Carbon dioxide adsorption on carbonized cigarette filters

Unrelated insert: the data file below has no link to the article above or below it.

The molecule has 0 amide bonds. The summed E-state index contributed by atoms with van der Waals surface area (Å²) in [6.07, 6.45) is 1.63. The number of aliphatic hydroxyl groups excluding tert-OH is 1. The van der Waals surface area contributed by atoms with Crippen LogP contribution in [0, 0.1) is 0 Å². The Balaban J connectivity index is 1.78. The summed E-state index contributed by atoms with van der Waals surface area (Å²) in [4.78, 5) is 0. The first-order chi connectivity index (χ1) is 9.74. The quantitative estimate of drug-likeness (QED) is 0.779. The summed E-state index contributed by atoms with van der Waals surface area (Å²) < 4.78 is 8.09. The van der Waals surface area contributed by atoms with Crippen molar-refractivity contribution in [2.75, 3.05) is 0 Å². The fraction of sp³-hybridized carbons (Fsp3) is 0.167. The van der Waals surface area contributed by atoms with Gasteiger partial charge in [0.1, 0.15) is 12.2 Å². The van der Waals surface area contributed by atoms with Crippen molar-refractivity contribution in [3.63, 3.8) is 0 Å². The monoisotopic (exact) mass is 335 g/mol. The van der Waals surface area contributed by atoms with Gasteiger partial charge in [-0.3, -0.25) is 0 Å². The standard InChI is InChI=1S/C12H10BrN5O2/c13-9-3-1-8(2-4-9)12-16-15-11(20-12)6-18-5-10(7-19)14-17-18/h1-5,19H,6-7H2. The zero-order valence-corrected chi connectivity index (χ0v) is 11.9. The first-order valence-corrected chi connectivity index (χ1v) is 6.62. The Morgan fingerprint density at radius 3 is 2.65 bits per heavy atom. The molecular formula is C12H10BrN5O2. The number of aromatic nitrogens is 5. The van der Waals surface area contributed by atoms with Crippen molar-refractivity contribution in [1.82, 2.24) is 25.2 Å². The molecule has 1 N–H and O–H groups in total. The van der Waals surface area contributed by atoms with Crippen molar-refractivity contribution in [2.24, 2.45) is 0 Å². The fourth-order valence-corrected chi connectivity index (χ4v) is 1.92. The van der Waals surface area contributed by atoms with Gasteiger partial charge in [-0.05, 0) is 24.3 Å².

Nowadays, the world is facing tremendous challenges due to increase in greenhouse gas emissions (mainly carbon dioxide), which causes a major global warming problem. CO2 release into the atmosphere is mainly due to burning of fossil fuels such as coal, petroleum and natural gas. Various methods are developed to reduce CO2 emissions. Of all the ways, porous carbon is attractive because of its low energy consumption and higher adsorption capacity. Discarded cigarette filters, in the form of cigarette butts, are currently a major waste disposal and environmental pollution hazard because cellulose acetate is not biodegradable. Given that they are mainly composed of cellulose acetate, which contain a high degree of carbon atoms and can potentially be the precursor for porous carbon. The incorporation of nitrogen-containing groups into carbon has been proposed as an effective way to enhance the interaction between CO2 molecules and surfaces of sorbents, which may further improve CO2 adsorption capacity and CO2/N2 selectivity. In this work, to understand the relationship between nitrogen content in porous carbon/ carbonization temperature for samples and their CO2 capacities, a series of nitrogen doped porous carbons were synthesized, from cigarette filters as carbon precursor and urea as nitrogen source, by varying the urea concentration and carbonization temperature investigating their CO2 adsorption capacities. Through TGA test, the sorbent 12M700C was found to have the largest CO2 capacity.